After losing his wife Linda to cancer, Sir Tom Jones felt a newfound appreciation for life.
And despite being 80-years-old, he has continued to work — including coaching on The Voice U.K. and releasing his new album Surrounded by Time.
In his 41st studio album, Jones’ returns to music after his five-year hiatus from recording, while also continuing to grapple losing his wife of 59 years to lung cancer in 2016.
“When we found out she was sick, I canceled the tour I was on and went to visit her in the hospital in Los Angeles. I told her I wasn’t sure if I would be able to sing anymore,” Jones (who lived with Linda in L.A. since 1974 before moving back to the U.K. following her death) tells PEOPLE in this week’s issue, on newsstands Friday. “But she told me, ‘You’ve got to. There’s no way out for me, I know where I’m going. But don’t die with me.'”
However, five years later, Jones admits he still grappling with the loss. The singer, who was born Thomas Jones Woodward and Linda, had done it all.
“I was asked the other day, ‘Would you ever get married again?'” says Jones. “I couldn’t, because there’s no history with anybody else.”
High school sweethearts, Jones and Linda married in 1957. When they were both 16, Linda was eight months pregnant with their son Mark. To support his young family, Jones worked in construction during the day while moonlighting music.
“If you can get over in a Welsh coal-mining working-man’s club, you don’t have to worry about the Copacabana,” he says, referring to the famed New York City nightspot. “Because you got to be able to sing in order to get up in front of these people.”
And then, in 1964, he caught the attention of late talent manager Gordon Mills, who signed him and gave him his stage name.
“I wasn’t making any money when I first went to London [to work on music],” Jones says. “So until I could send some money home, Linda went and worked in a factory. She didn’t like it, but she did it because she believed in me.”
And while his first single was not a success, everything took off in 1965 when “It’s Not Unusual” shot to the top of the U.K. charts while he was on tour with British singer Cilla Black.
“After a show one night, I went to a pub with these other rock bands from Liverpool and the girls were screaming outside. I thought, ‘Oh, they must be screaming for them,'” he says. “I walked out with a little pork pie in my hand not realizing that ‘It’s Not Unusual’ had gone up the charts so fast. Well, these kids jumped on me! My raincoat was completely in shreds.”
And as Jones began to rise to fame, Linda was always
“She’d say, ‘I married Thomas Woodward, so don’t try that Tom Jones bulls— with me,'” says Jones.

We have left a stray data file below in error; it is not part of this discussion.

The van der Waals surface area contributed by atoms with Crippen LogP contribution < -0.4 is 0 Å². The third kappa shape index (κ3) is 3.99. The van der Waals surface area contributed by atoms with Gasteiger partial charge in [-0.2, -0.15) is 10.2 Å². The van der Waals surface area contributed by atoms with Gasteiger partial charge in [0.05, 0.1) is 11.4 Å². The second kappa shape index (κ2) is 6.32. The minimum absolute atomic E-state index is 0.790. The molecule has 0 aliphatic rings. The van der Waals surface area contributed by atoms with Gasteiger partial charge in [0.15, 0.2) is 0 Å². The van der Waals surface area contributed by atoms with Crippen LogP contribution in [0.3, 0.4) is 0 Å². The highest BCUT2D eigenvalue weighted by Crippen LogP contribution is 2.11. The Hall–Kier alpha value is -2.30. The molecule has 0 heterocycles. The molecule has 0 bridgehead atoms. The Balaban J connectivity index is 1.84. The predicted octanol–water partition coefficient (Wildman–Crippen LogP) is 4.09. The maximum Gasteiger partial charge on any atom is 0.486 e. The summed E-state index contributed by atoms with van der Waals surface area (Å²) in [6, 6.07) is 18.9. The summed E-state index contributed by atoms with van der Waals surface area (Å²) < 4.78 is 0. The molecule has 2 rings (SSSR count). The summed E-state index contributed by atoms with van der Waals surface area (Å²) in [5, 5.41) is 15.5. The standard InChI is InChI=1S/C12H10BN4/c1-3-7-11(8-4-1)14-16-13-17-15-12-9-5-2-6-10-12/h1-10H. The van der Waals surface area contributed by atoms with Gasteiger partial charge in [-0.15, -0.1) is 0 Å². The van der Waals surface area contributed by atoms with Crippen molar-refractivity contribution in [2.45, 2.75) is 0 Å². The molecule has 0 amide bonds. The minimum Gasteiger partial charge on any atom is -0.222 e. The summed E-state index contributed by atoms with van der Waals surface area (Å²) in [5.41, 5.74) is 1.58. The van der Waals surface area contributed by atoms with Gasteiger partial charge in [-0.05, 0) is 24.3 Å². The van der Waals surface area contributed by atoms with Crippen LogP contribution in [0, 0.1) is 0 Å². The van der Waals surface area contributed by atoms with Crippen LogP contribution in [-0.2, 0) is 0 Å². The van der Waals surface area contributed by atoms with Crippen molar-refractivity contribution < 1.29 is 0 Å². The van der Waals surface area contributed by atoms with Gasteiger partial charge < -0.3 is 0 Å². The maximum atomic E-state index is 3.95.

There was even a moment when he played a cue sport with friends a their home on St. George’s Hill, where she laid down the law.
“I was drinking champagne and smoking a cigar and like, ‘Yeah, yeah, yeah, we did this, and that, and the other,'” he explains. “She said, ‘Just a minute. You don’t think you’re really Tom Jones, do you?’ I said, ‘Well … yeah.’ And she said, ‘Well, you’re not. I married Tommy Woodward, so don’t bring that Tom Jones bulls— when I’m around. You could be like that with your friends, but not with me.'”
“This guy that was there fell on the floor laughing,” he continues. “He said, ‘I never heard anybody speak to you like that before.’ I said, ‘Well, nobody else could. But she’s my wife.’ No matter what else I did, she was always first. She kept my feet on the ground.”
However, at the height of rock-star fame, Jones had many well-documented affairs, including one with model Katherine Berkery, which led to his son Jonathan. However he says Linda was always “No. 1 in my life.”
“Anything else apart from that was nonexistent as far as we were concerned as husband and wife,” he says. “It wasn’t an open marriage, though. No, no, no. If I made a move, one squeeze from her and my … It would hurt in a place where you wouldn’t want to hurt.”
After Linda’s death, Jones asked, “who is going to save me from myself now?”
It was then he turned to his son and now-manager, Mark, who “won’t allow me to be ‘Tom Jones,'” he says. A grief therapist also led him to find his strength to sing again by encouraging him to perform Bob Dylan’s ballad “What Good Am I?”
“It’s a song that makes me think about my wife and whether I could have changed anything,” he says. “But I got some musician friends together in a hotel room, and I sang it. I got through it.”
Just two months after Linda’s death, Jones was able to play in front of a crowd live again for the first time at the Hampton Court Palace in London.
“The audience knew what I was going through and was with me,” he says. “I felt the love come up from that stage, and I thought, ‘Wow, I’m okay.'”
“As long as you’re alive and breathing, you can take care of anything,” he says. “Life is more precious to me now, and I want to try and make the most of it.”
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